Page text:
Any of you that follow me on Twitter or Friendfeed or Brightkite will know that I was not at home yesterday evening.
That means I couldn’t watch Jared W Smith’s Serious Business on UStream.TV
However, I did find time to sneak in a viewing session (in a couple of sections) between working.
Do you remember the 386? It was a 386SX (the crippled CPU version) that I first used to venture onto Windows with. Jared talks about, and demonstrates his in show, and it was an interesting trip down Memory Lane.
My computing history started some years before that though.
I did splurge, and buy a 16K RAM pack extension for it, because even back then (1982), you couldn’t do much with 1K
Programs were installed in one of two ways. You either type the whole lot in from a magazine listing, or you connected a cassette recorder to it, and loaded them in from a data tape.
I had a chess game for mine. There wasn’t enough power for the computer to display the board AND computer your moves at the same time, so while the computer was ‘having its go’ the screen went blank. It was a computer with a similar amount of processing power that was installed on the Lunar Module that had landed on the moon some thirteen years earlier, back in 1969.
Pretty soon, I moved onto a Commodore 64. This was really a useful machine. I had a number of games for this, which considering the power of the machine were really quite entertaining. It was also the first machine that I went online with.
I joined a Commodore based service called Compunet, and purchased a modem, that slotted in the back. It had two speeds 300/300 and 1200/75. The 1200/75 rate was actually quite useful as it allowed faster downloads, and, generally speaking, and even to this day, most users download far more than they wish to upload.
It was dial-up, and long-distance at that, and I used to run up huge phone bills, as I could never resist going online during the day, when the phone rates were a lot higher than after 6 and at weekends.
I could write much about the fun and discovery I had with the C64. About 3 years later, in 1987, I got my first PC. The choices at the time for me, were either a PC, or a Commodore Amiga, and as I was more interested in computing than I was game playing, and as I perceived the PC to be more about professional computing than the Amiga, I went for the PC.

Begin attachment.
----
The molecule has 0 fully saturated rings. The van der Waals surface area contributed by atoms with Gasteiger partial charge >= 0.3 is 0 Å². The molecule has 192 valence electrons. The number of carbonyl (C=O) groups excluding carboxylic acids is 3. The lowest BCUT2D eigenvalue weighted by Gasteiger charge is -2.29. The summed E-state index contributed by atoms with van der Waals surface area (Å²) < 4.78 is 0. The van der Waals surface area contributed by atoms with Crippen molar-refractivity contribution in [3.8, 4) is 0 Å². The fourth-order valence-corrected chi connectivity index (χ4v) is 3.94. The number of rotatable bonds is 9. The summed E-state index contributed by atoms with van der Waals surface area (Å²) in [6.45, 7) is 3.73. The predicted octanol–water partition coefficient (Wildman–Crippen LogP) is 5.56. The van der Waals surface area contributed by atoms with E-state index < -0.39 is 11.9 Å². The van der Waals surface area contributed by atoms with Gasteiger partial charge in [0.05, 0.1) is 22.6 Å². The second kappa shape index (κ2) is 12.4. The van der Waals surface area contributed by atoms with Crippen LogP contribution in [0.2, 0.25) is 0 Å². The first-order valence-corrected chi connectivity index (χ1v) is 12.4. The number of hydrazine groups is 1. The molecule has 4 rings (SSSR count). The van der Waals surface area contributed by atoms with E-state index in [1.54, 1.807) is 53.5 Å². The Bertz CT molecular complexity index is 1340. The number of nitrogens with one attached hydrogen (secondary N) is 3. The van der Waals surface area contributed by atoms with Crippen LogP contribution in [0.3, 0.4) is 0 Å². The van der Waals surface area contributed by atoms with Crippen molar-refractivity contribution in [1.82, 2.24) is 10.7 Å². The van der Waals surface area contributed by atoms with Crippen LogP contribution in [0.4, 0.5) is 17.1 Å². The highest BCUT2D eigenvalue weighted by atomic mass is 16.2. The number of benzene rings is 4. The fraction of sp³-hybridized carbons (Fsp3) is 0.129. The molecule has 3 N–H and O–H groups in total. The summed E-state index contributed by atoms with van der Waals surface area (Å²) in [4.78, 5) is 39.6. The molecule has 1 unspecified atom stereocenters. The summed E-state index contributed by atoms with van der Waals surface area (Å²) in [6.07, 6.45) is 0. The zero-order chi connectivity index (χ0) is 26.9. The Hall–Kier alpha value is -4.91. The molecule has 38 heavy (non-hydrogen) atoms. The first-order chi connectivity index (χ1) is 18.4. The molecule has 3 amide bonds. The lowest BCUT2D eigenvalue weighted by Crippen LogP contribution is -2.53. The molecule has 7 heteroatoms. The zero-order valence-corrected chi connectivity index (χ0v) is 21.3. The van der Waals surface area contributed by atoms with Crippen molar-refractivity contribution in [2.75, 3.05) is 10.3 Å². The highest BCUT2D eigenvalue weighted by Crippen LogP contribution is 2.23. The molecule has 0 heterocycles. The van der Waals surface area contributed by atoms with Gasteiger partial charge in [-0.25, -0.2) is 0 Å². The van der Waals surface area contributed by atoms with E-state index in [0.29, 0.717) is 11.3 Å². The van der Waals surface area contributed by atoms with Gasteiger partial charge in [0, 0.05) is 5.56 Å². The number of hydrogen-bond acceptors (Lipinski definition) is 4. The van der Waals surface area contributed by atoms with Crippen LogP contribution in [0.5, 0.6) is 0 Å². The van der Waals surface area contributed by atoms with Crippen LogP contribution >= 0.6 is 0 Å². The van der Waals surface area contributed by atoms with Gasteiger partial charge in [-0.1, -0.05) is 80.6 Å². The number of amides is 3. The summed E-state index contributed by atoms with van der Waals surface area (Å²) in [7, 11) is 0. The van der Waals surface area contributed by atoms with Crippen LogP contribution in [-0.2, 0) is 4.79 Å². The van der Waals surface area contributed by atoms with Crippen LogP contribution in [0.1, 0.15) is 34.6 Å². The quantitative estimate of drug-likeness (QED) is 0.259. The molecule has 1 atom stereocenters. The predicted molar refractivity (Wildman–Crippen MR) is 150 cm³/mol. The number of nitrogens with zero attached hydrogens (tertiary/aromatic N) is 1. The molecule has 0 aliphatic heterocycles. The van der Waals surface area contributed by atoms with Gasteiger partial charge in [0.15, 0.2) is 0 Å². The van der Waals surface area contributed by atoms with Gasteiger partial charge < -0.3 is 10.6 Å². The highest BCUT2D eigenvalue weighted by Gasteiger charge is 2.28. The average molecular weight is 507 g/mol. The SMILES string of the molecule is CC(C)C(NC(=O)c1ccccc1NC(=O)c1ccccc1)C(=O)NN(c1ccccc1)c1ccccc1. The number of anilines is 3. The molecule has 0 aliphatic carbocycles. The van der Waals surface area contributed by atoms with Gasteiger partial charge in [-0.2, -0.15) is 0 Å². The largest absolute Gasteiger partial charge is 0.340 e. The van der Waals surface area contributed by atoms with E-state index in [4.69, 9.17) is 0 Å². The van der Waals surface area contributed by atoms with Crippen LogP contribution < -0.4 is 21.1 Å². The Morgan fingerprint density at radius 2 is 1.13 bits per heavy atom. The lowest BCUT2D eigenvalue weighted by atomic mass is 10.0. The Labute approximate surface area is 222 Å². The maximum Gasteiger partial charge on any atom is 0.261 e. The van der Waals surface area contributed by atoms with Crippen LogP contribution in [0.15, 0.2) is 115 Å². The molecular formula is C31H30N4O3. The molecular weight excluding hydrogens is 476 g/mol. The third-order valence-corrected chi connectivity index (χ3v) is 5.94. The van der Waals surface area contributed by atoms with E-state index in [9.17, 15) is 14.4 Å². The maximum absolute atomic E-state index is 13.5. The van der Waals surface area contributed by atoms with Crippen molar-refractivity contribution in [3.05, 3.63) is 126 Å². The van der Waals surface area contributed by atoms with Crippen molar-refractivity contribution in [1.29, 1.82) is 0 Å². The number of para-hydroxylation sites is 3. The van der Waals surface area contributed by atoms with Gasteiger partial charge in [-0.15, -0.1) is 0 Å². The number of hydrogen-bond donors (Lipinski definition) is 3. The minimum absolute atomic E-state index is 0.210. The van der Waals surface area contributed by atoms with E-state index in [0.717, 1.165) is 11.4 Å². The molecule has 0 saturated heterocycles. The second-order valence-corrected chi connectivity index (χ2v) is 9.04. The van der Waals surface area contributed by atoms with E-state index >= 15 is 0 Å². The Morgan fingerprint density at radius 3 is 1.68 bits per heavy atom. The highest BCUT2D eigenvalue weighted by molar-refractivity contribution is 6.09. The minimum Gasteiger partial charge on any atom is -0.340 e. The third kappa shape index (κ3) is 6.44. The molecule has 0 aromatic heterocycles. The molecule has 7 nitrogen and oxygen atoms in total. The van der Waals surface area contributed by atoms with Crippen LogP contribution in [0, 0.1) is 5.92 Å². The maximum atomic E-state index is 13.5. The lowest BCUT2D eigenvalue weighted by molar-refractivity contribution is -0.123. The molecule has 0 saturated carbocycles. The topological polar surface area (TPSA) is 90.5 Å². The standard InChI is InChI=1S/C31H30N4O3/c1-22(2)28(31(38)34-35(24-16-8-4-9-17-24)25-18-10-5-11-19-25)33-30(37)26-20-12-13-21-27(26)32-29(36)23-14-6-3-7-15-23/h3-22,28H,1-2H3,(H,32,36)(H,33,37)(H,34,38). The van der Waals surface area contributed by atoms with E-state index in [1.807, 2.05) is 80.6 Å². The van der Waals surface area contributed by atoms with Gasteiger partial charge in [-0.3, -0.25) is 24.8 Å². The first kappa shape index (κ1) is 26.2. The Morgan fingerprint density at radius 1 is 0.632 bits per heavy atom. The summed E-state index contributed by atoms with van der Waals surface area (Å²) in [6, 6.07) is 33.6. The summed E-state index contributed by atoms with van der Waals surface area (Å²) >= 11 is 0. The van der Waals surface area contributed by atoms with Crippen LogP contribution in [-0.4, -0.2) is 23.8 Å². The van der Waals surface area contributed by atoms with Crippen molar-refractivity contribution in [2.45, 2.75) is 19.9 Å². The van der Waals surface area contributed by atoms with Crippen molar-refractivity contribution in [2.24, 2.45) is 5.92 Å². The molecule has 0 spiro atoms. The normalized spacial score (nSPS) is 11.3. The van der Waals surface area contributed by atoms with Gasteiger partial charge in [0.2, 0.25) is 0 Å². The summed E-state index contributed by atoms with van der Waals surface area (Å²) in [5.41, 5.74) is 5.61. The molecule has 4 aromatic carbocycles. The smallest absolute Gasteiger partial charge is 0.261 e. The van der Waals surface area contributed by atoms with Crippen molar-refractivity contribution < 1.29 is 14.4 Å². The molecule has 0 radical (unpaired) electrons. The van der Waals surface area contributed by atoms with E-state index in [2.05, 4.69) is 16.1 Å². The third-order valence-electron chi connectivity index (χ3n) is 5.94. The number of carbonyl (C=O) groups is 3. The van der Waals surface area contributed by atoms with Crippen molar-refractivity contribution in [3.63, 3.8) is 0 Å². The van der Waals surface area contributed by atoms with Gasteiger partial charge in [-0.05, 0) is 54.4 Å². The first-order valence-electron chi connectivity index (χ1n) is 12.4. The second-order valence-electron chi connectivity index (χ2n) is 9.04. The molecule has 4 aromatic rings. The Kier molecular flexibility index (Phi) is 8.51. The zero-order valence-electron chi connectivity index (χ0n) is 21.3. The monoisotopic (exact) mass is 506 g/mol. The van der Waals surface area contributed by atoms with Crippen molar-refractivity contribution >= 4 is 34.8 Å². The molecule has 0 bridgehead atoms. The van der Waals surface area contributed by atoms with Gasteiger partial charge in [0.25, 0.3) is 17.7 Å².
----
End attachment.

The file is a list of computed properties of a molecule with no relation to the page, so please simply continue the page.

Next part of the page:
It was an Amstrad PC2086. Specs: 640K Ram, and a 2086 CPU, running at 8Mhz (which was way cooler, than the standard 4.77MHz of the time). It had a 30MB Hard Drive.
It was quite innovative too. It had a 3.5 inch floppy drive, so I could get those smaller discs, which held a whopping 720K of data on. At that time, the 1.44MB drives weren’t on the market. It also had VGA graphics, and I had a 12 inch color monitor. VGA standard was 640 x 480 with 256 colors. Still, after EGA, it really did look quite impressive.
I remember the frst time I downloaded a color photograph. It took 40 minutes.
I was already networking too. I was a member of Fidonet, which was an international network of Amatuer Bulletin Board Systems (BBS) started by Tom Jennings in San Francisco in 1984. My own BBS was “The Beer Garden” with a node number of 2:440/7. If you didn’t want to run a full BBS you could still link to a BBS, and receive email that way.
Typically, sending an international email from say, the UK to Australia and getting a reply, would take 4-5 days.
If you’re interested in the History of Fidonet, you can read more here
Are you new to online shopping? Well, my first experience of it was back in 1993. Sort of. I actually purchased a used computer in response to an advertisment placed on Prestel, which was British Telecoms online network in operation at that time. I called the guy up, and went to look at the machine, as he was only 20 miles away. I had that computer for about 4 years. The pace of technological advancement was not quite as frantic as it is now!
I’d recently got an internet account proper, and I wanted to see what all the fuss was about, as something called the World Wide Web was being touted as the next biggest thing. I never did join any of the proprietary services such as AOL, or Compuserve, or MSN, none of which were connected to the Internet itself, or even each other at that time.
The 386, had a whopping 85MB Hard Drive, and 8MB RAM. WOW.
My first experiences of the Web were quite underwhelming. There wasn’t really a whole lot to see at first, but of course, it soon caught on.
Now, 16 years later, we have a whole generation out there that have never know life without the Internet, and can’t imagine a world without instant communication.
When I was a teenager, to be able to go out for the day, and take photos, and post them online, and share them with the world before you even got home, was beyond Star Trek fantasy. Now it’s all taken for granted.
Still if you’d like to join Jared and his trip down Memory Lane with his 386 then go check out the latest issue of Serious Business!
Tags: 16k ram pack, 386sx, cassette recorder, chess game, commodore 64, computing history, first computer, lunar module, membrane keyboard, memory lane, processing power, rubber membrane, serious business, sinclair zx, splurge, thirteen years, trip down, twitter, two speeds, yesterday evening